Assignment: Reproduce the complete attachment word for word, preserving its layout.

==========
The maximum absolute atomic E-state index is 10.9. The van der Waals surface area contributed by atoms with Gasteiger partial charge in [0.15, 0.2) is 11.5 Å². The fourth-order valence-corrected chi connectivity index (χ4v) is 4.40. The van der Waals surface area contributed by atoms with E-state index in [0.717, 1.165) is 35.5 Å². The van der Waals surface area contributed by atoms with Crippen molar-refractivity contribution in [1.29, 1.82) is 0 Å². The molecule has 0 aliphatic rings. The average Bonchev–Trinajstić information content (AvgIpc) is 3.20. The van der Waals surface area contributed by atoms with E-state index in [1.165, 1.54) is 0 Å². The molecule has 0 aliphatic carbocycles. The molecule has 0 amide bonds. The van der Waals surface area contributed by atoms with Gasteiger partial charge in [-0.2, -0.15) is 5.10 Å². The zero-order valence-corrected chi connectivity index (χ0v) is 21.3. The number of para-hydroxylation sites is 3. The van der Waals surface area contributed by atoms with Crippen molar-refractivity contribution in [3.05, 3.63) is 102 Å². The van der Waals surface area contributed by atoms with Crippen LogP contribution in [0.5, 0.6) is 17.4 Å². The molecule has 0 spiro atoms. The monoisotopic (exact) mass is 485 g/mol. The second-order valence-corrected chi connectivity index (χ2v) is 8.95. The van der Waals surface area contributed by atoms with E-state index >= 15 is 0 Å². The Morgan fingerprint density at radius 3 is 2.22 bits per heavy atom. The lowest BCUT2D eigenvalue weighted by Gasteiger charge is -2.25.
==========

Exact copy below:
The maximum absolute atomic E-state index is 10.9. The van der Waals surface area contributed by atoms with Gasteiger partial charge in [0.15, 0.2) is 11.5 Å². The fourth-order valence-corrected chi connectivity index (χ4v) is 4.40. The van der Waals surface area contributed by atoms with E-state index in [0.717, 1.165) is 35.5 Å². The van der Waals surface area contributed by atoms with Crippen molar-refractivity contribution in [1.29, 1.82) is 0 Å². The molecule has 0 aliphatic rings. The average Bonchev–Trinajstić information content (AvgIpc) is 3.20. The van der Waals surface area contributed by atoms with E-state index in [1.165, 1.54) is 0 Å². The molecule has 0 aliphatic carbocycles. The molecule has 0 amide bonds. The van der Waals surface area contributed by atoms with Gasteiger partial charge in [-0.2, -0.15) is 5.10 Å². The zero-order valence-corrected chi connectivity index (χ0v) is 21.3. The number of para-hydroxylation sites is 3. The van der Waals surface area contributed by atoms with Crippen molar-refractivity contribution in [3.05, 3.63) is 102 Å². The van der Waals surface area contributed by atoms with Crippen LogP contribution in [0.5, 0.6) is 17.4 Å². The molecule has 0 spiro atoms. The monoisotopic (exact) mass is 485 g/mol. The second-order valence-corrected chi connectivity index (χ2v) is 8.95. The van der Waals surface area contributed by atoms with E-state index >= 15 is 0 Å². The Morgan fingerprint density at radius 3 is 2.22 bits per heavy atom. The lowest BCUT2D eigenvalue weighted by Gasteiger charge is -2.25.